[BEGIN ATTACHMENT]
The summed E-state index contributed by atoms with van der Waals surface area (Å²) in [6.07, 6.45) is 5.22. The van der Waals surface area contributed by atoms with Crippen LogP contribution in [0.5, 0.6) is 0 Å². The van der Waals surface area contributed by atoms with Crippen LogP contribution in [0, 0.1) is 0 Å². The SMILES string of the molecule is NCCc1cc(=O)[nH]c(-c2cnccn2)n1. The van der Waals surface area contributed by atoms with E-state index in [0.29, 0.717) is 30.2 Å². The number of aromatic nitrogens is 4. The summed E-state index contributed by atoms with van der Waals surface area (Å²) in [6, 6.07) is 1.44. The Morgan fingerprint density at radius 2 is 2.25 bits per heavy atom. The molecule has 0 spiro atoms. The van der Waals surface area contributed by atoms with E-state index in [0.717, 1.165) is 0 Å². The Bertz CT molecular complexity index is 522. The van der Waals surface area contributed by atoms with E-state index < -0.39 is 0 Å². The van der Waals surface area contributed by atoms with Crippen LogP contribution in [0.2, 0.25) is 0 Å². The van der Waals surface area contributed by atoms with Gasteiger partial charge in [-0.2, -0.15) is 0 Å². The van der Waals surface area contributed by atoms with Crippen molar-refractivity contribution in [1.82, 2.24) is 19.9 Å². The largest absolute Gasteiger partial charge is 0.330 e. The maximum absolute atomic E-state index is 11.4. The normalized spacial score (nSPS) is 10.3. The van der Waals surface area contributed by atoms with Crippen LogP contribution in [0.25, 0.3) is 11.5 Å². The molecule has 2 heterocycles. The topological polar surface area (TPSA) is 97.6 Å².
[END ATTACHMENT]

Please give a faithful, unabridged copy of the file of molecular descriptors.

The summed E-state index contributed by atoms with van der Waals surface area (Å²) in [6.07, 6.45) is 5.22. The van der Waals surface area contributed by atoms with Crippen LogP contribution in [0.5, 0.6) is 0 Å². The van der Waals surface area contributed by atoms with Crippen LogP contribution in [0, 0.1) is 0 Å². The SMILES string of the molecule is NCCc1cc(=O)[nH]c(-c2cnccn2)n1. The van der Waals surface area contributed by atoms with E-state index in [0.29, 0.717) is 30.2 Å². The number of aromatic nitrogens is 4. The summed E-state index contributed by atoms with van der Waals surface area (Å²) in [6, 6.07) is 1.44. The Morgan fingerprint density at radius 2 is 2.25 bits per heavy atom. The molecule has 0 spiro atoms. The van der Waals surface area contributed by atoms with E-state index in [0.717, 1.165) is 0 Å². The Bertz CT molecular complexity index is 522. The van der Waals surface area contributed by atoms with E-state index < -0.39 is 0 Å². The van der Waals surface area contributed by atoms with Crippen LogP contribution in [0.2, 0.25) is 0 Å². The van der Waals surface area contributed by atoms with Gasteiger partial charge in [-0.2, -0.15) is 0 Å². The van der Waals surface area contributed by atoms with Crippen molar-refractivity contribution in [1.82, 2.24) is 19.9 Å². The largest absolute Gasteiger partial charge is 0.330 e. The maximum absolute atomic E-state index is 11.4. The normalized spacial score (nSPS) is 10.3. The van der Waals surface area contributed by atoms with Crippen LogP contribution in [0.25, 0.3) is 11.5 Å². The molecule has 2 heterocycles. The topological polar surface area (TPSA) is 97.6 Å².